Gap Inc., the trendy national retailer, has agreed to pay $18.5 million to buy the last great symbol of the once-funky Merry-Go-Round empire -- the defunct retailer's sprawling 1 million-square-foot headquarters in Joppa.
"It is official. I did accept the proposal from the Gap," Deborah Hunt Devan, the court-appointed trustee overseeing the bankrupt company, said yesterday.
But it's not quite settled. Devan can accept another offer -- if it's a higher bid for the chain's home base.
Under bankruptcy rules, Gap is considered the "stalking horse," which means it has established the floor for bidding. Other potential buyers would have to top Gap's bid to buy the Merry-Go-Round complex, an 800,000-square-foot warehouse and about 200,000 square feet of office space.
A hearing in U.S. Bankruptcy Court likely will be set in the next several weeks to approve the offer or hold an auction if other bidders surface. Either way, Harford County is certain to reap the benefits -- potentially hundreds of jobs and millions in tax revenue.
Merry-Go-Round creditors also could see some dividend from the sale, but only after an estimated $14 million mortgage is paid off.
"This is the first we've heard of it," county spokesman George F. Harrison said of the Gap proposal.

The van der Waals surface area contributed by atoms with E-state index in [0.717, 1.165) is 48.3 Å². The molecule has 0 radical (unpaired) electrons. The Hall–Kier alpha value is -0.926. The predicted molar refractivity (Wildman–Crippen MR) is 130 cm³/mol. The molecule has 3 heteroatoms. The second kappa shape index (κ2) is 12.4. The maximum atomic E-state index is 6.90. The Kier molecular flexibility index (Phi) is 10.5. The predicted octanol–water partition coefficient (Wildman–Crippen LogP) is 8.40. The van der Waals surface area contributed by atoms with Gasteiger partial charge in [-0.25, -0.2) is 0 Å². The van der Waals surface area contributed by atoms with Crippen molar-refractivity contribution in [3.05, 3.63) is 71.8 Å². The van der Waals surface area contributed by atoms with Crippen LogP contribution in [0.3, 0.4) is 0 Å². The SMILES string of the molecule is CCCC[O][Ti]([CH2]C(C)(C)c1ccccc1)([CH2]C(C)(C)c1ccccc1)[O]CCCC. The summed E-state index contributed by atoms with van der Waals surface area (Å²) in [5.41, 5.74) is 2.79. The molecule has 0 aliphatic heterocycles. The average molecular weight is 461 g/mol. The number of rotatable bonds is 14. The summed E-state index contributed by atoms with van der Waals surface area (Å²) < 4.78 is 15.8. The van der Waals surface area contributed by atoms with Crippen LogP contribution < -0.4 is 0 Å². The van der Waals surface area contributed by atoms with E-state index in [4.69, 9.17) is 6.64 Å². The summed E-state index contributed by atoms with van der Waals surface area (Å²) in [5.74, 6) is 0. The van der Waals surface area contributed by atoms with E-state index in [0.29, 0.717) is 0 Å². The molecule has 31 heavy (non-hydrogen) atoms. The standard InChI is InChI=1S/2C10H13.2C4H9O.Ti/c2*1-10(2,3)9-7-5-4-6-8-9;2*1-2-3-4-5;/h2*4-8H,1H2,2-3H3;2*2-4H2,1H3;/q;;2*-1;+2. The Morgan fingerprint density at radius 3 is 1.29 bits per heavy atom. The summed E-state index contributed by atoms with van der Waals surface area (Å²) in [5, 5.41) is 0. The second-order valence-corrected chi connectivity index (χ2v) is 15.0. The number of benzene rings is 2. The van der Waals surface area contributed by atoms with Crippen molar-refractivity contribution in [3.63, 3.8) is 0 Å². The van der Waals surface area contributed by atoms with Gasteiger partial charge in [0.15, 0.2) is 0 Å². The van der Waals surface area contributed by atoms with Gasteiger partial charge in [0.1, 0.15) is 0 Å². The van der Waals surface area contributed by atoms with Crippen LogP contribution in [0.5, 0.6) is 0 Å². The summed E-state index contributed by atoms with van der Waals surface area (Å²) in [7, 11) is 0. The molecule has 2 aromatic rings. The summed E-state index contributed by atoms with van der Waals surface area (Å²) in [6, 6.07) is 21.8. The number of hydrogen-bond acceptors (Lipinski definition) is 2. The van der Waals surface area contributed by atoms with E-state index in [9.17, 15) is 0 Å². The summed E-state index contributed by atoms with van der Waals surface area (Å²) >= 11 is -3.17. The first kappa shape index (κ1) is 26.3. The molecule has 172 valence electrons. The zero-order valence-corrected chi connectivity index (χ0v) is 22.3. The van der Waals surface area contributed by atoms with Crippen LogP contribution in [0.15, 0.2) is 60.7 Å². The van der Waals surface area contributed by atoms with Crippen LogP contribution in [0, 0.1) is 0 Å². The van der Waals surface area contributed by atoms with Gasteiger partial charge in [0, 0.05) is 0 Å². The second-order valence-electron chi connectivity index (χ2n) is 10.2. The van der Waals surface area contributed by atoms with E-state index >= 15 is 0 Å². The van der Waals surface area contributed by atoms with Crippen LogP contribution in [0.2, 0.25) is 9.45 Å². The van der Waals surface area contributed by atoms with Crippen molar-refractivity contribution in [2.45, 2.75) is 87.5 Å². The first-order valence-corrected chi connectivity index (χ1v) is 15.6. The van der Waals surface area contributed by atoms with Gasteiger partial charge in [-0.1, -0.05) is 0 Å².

But he added, "It's very important to the county. It was of great concern to the county when Merry-Go-Round went out of business."
Although the retailer's headquarters was appraised last year at about $30 million, local commercial real estate experts have said its true value is much less because of the building's office space -- situated in a market with few large office users.
But at least three other potential bidders have come forward, sources said.
Constellation Real Estate Group, a Columbia developer, offered $16 million for the building last month, and two other potential bidders -- as yet unidentified -- have expressed serious interest.
Gap apparently wants to buy the Merry-Go-Round complex for a distribution center, but the company yesterday would acknowledge only that it is considering the acquisition.
"We're looking at adding that building to complement our existing facility as a way to accommodate future growth," said Gap spokesman Warren R. Hashagen.
In 1988, the San Francisco-based apparel chain built a state-of-the-art distribution center in Edgewood, about three miles from the Merry-Go-Round complex.
The Edgewood facility alone gives Gap enormous space -- 750,000 square feet -- with expansion potential up to 2 million square feet.
The nearby Merry-Go-Round complex offers not only more space for Gap's rapid expansion, but also gives it 26 miles of specialized conveyor equipment, once worth $34 million. The sale includes the conveyor and heavy-duty shelving in the warehouse.
Gap is already taking advantage of Merry-Go-Round's demise. Sharing a common clothing customer -- the teen-ager -- Gap has picked up market share in Merry-Go-Round's absence.
Gap, which also operates Banana Republic, GapKids and Old Navy, recently reported record net income of $81.6 million in the first quarter, a 63 percent increase from a year earlier on sales of $1.1 billion.
The retailer, which opened 225 stores last fiscal year, plans to spend $350 million in 1996 to add another 200 to its nationwide tally of 1,718 stores.
Pub Date: 6/06/96